1989’s Batman blazed onto the silver screens compliments of Warner Bros. and Tim Burton, and – in the wake of its success – a reasonable number of other comic book properties gave it the sailor’s try to enjoy the same commercial and critical success. While there were a few winners, methinks that there were more losers; but it wasn’t until Marvel Studios’ Iron Man – with the box office clout of critical favorite Robert Downey Jr. in the lead as Tony Stark – that Hollywood truly sunk its teeth into more substantive adaptations. And once Walt Disney joined forces with Marvel – bringing along their ability to put serious capital behind such investments – the sky was truly the limit. Caped wonders were everywhere – indeed, many of which were part of the larger, burgeoning Marvel mythology with motion picture after motion picture paving the way for even more – and suddenly every studio (and their mother’s uncle) joined the big business of modern era crusaders.
Perhaps it’s precisely owed to the proliferation of such big budget features that the smaller, quieter, spandex-free entries typically failed to attract the attention of ticket buyers. After all, not every fictional character has the tax returns of Stark and Bruce Wayne, so the little guys and gals who curiously stumble upon powers not granted mortal men (and women) fight the uphill battle of finding a single silver screen for display when Captain Marvel has reserved half the multiplex’s. For example, 2012’s Chronicle did solid business for a low-budget superhero thriller using the found-footage format to tell the story of three teens who develop superhuman powers they eventually turn on one another. 2018’s Fast Color stays much more firmly grounded in the traditional indie focus (the young woman finding her way in the world) while balancing the character’s need to fully understand what she can accomplish with her powers.
This brings me to 2018’s Freaks … which, in short, might just be one of the most bizarrely original ‘superhero’ movies I’ve ever seen.
(NOTE: The following review will contain minor spoilers solely for the discussion of plot and/or characters. If you’re the type of person who prefers a review entirely spoiler-free, then I’d encourage you to skip down to the last few paragraphs for my final assessment. If, however, you’re accepting of a few modest hints at ‘things to come,’ then read on …)
From IMDB.com: “A bold girl discovers a bizarre, threatening, and mysterious new world beyond her front door after she escapes her father's protective and paranoid control.”
It doesn’t take long for this unlikely couple to draw the attention of a passing police officer. Fearing that the young girl has either been abducted or might be one of the ‘infected’ hinted at but never quite explained, he attempts to intervene; eventually, his will succumbs to Chloe’s psychic demands, and he bewilderingly walks away without a look back.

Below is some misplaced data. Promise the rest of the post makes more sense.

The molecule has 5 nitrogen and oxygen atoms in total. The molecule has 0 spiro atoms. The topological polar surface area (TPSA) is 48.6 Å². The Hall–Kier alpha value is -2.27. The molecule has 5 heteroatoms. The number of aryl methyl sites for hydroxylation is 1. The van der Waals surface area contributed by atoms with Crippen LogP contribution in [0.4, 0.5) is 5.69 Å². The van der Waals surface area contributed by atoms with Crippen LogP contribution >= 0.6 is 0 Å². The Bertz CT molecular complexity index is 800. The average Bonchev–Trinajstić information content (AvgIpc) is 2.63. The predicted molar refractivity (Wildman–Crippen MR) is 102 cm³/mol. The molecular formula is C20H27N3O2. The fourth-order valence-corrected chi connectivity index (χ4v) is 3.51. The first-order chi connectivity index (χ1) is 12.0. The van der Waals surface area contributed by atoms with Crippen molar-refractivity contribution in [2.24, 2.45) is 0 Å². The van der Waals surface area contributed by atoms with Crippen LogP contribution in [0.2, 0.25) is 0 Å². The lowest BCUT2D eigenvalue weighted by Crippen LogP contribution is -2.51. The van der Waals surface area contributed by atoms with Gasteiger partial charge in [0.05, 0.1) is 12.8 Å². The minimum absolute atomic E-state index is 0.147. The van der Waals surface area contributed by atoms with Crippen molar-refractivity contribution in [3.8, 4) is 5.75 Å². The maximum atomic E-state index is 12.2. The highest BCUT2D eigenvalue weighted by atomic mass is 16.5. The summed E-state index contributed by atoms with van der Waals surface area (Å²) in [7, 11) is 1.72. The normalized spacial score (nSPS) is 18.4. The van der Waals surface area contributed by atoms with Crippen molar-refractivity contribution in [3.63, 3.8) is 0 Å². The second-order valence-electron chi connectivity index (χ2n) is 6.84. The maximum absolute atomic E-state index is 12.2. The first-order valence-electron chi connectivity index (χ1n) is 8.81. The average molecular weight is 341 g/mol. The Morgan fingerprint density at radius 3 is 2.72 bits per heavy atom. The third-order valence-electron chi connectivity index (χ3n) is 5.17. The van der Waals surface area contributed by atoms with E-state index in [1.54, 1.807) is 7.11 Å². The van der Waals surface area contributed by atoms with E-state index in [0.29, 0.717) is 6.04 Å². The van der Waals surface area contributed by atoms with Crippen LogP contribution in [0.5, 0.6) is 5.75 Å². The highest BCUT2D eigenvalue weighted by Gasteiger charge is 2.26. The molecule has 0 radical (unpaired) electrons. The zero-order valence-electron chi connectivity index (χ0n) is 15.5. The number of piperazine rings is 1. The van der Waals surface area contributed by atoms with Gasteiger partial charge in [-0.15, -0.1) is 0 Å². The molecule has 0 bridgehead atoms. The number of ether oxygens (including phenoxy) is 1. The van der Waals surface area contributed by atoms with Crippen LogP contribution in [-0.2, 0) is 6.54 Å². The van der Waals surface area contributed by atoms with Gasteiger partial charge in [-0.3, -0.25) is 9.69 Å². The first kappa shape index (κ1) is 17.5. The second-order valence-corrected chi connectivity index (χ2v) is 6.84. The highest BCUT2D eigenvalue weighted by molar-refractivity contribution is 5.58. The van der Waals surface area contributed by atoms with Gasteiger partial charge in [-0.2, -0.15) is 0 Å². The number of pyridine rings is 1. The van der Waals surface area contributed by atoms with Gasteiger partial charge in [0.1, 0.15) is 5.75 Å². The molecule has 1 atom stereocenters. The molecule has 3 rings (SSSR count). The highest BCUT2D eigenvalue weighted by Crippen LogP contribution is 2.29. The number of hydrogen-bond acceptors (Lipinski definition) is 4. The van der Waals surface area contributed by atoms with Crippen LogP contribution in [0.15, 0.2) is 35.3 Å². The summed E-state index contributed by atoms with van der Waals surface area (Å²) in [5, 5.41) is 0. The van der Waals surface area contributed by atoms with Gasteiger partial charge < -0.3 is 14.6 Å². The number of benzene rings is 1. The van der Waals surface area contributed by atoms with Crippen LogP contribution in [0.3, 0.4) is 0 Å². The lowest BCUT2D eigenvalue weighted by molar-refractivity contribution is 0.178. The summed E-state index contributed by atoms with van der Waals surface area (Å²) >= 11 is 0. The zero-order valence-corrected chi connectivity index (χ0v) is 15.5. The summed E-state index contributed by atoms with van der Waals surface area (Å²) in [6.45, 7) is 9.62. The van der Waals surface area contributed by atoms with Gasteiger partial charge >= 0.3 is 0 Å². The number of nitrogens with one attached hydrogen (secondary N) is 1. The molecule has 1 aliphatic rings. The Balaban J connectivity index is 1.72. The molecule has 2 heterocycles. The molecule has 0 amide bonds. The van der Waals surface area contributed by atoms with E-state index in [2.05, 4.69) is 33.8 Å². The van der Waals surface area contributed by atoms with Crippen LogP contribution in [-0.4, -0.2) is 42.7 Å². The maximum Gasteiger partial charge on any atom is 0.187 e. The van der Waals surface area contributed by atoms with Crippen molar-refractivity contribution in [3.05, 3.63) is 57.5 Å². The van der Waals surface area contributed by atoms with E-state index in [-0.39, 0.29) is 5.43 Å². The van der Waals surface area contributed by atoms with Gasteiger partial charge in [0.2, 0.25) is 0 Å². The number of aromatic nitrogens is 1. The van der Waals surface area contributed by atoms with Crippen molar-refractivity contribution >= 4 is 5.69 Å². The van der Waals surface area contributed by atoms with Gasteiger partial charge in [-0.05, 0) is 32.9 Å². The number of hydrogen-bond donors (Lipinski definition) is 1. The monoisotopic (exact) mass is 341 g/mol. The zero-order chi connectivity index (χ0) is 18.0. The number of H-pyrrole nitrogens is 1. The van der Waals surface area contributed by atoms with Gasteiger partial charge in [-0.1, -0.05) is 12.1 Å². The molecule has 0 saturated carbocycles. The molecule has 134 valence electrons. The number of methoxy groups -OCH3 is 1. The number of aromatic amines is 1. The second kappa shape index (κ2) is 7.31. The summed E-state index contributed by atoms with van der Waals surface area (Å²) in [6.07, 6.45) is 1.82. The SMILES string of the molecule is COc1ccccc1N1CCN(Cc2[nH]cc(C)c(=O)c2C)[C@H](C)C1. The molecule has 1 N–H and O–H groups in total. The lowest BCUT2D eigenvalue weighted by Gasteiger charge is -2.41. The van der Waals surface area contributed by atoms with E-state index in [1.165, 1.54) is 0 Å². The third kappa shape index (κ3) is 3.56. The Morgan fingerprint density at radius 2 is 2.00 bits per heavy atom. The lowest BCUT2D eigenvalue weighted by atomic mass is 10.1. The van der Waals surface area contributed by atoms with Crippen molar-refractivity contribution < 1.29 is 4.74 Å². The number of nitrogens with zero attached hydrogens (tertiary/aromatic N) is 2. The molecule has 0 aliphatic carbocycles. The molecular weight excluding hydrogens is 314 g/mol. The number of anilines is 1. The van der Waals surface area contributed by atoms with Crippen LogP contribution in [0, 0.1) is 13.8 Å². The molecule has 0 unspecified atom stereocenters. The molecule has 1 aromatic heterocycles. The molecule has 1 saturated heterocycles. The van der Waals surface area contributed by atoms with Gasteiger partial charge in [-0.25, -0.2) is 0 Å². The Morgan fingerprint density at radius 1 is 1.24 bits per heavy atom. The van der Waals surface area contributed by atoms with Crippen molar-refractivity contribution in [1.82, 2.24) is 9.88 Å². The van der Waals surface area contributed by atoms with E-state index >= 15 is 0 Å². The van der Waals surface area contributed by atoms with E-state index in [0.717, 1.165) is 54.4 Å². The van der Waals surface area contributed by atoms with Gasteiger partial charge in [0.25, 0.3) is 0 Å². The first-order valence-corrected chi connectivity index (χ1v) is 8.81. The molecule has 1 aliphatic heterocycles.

It’s this perfectly executed uncertainty that makes Freaks such a delight to watch. Hints are dropped so consistently and preternaturally that this world is not what it seems that the audience has no choice but to wait it out, hoping for some character to eventually rise up, break the Fourth Wall, and explain just what is up with everyone. Has dad gone mad? Is this child truly his own? Could ice cream be the bridge to some fanciful tomorrow? And what was happened to dear old mom? None of these characters – the father, the child, and Mr. Snowcone – are what they appear to be at the outset, and only patience for what Lipvosky and Stern are strategically revealing is rewarded. The pieces are deliberately placed in such a way as so build suspense around their shared journey – are they trapped by some greater, outside foe or could all of this be some massive cinematic hallucination fueled by a deranged few?
Once the audience realizes that not only dad’s fevered imagination holds a nefarious secret but also Mr. Snowcone and Chloe do as well does the wall come down – figuratively and literally. Layer by layer, Freaks tugs on each dramatic reveal, displaying a world that might have far more mutants than just a fateful few showcased here. This is a place where not even the neighbors can be trusted as paranoia against those different from us has paved the way for a Gestapo-like government to lethally enforce public will; each of us in only a drone strike away from destruction … unless we possess the ability to do something about it.
Hirsch and Dern turn in exceptional performances as men haunted by their recent past with motivations to set about change no matter the cost to their personal and supernatural safety. (Supernatural safety? It’ll make much more sense when you watch the film.) Amanda Crew turns in fabulous work, balancing a woman’s maternal instinct against what she thinks might be a nervous breakdown. Young Lexy Kolker – at the ripe young age of just under ten years old – shoulders much of the narrative burden here; and she delivers on every promise. Her Chloe is curious and equally aghast at her circumstances, and the child actor turns in an seasoned performance here as a young girl who just wants a normal life, powers be damned.
Judging by the flick’s box office, essentially few people besides the critics and festival crowds saw this thing, and that’s a damn, damn, damn shame. Seek it out. Stream it. Pick up the DVD. Give it a try. You may not enjoy all of it (such is the nature of entertainment), but I dare you to challenge its unique voice and originality. Who knows? You might just believe a man can fly. Or a woman.